The vision had grown from a word from the Lord into a reality. Now we needed to take it forward in a sustainable way. With the wise counsel of my church elders and the fantastic support of friends who became trustees, we registered Mwana Ministries as a Scottish charity. Mwana means child. With these structures in place, we trained in video and film production in Cape Town. After completing the training, we needed equipment. Media equipment is not cheap, but God was faithful to provide. The charity is now seven years old and, as we look back, we can truly see God’s faithfulness.

We are currently finishing the fourth series, with the same aims as the first: to evangelise and disciple the children of Africa. Although the aim will not change, our methods and artistic standards have. We aim to broadcast on secular channels, to be a light shining in the darkness. Therefore we strive to produce a show that is of a better quality than secular shows, to bring glory and honour to God. We continually seek the Holy Spirit’s help to come up with creative, entertaining and attractive content that will help to draw children to Jesus. He never lets us down!

Although our vision to use media to preach to children across the continent of Africa is extensive, we are still a small ministry working from our home and assisted by volunteers. We hope to build a studio, offices, mission workers’ houses and a children’s play park, so that we can accommodate the growth of the ministry and start producing further TV programmes for children and youth.

We do not know how many young lives have been touched by God through our ministry, but the joy for us is in doing what God has called us to do and leaving the fruit in His hands.

Local Outreach

Alongside the media work, we reach out to children in high-density communities by running after-school clubs, called Mwana Mission. Currently, we run these clubs in three communities, reaching a total of 1,000 children each week. The meetings are open for children, and adults, to come and go as they please. When the children hear the music playing they come running. They love the singing, Bible stories, games and especially the puppets. Most of the children come from very disadvantaged homes, where hunger and lack are normal and parents are absent while out struggling to make a living. Often it is the street that teaches these children but we are reversing that through our weekly mission. We aim to not only lead them to Christ but to ground them in that salvation and disciple them in the Word of God. This gives them a hope for their future and helps to instil biblical values in their lives. We have seen many young lives impacted by our ministry. We find that as we get to know the children, the Holy Spirit reveals issues that they are facing and helps us to minister to them through the teaching, which is also reflected in the themes we deal with on the programme.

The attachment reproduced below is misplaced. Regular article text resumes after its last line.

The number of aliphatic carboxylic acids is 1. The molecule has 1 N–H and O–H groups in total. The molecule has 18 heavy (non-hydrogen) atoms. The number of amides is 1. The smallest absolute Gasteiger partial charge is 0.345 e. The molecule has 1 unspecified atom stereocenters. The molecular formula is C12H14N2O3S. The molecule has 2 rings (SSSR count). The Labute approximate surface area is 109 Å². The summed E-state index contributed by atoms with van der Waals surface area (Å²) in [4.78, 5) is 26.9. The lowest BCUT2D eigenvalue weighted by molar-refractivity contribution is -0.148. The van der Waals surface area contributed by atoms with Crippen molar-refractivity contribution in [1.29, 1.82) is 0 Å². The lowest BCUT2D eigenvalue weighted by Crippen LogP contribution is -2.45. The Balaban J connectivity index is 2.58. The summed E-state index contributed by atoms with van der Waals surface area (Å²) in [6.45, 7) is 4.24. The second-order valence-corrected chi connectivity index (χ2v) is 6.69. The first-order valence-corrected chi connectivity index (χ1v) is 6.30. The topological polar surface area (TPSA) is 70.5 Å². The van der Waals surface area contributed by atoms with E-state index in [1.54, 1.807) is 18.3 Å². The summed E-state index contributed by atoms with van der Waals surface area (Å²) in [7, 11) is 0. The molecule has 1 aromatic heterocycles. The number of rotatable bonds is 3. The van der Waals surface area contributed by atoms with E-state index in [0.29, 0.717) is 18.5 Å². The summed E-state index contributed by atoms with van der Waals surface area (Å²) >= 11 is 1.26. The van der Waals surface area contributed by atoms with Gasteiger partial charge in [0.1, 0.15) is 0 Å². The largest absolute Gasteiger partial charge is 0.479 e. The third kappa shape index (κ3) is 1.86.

Our ministry is unique here in Zambia. We regularly run puppet training, and I am always amazed at how many people come alive as they manipulate a puppet and act out a story. Jesus used storytelling to teach the crowds about the Kingdom of God, and so do we. As children watch and listen to a story they are learning without realising it.

We do not know how many young lives have been touched by God through our ministry, but the joy for us is in doing what God has called us to do and leaving the fruit in His hands.

We hope to broadcast a fourth series, Tommy Time 4, soon. We are looking to sign new contracts with broadcasting stations in Zambia, Zimbabwe and Malawi, and we are seeking new nations in which to broadcast the programme. We need God to send more labourers, either local volunteers or mission workers.

Pray for the ministry of Mwana, as it has enormous potential to multiply into many other communities, reaching thousands of children with the hope and salvation they have in Jesus.


  • for the children to come to know Jesus
  • for houses, offices and the studioto accommodate growth
  • for the broadcast of Tommy Time 4
  • for God to send more labourers.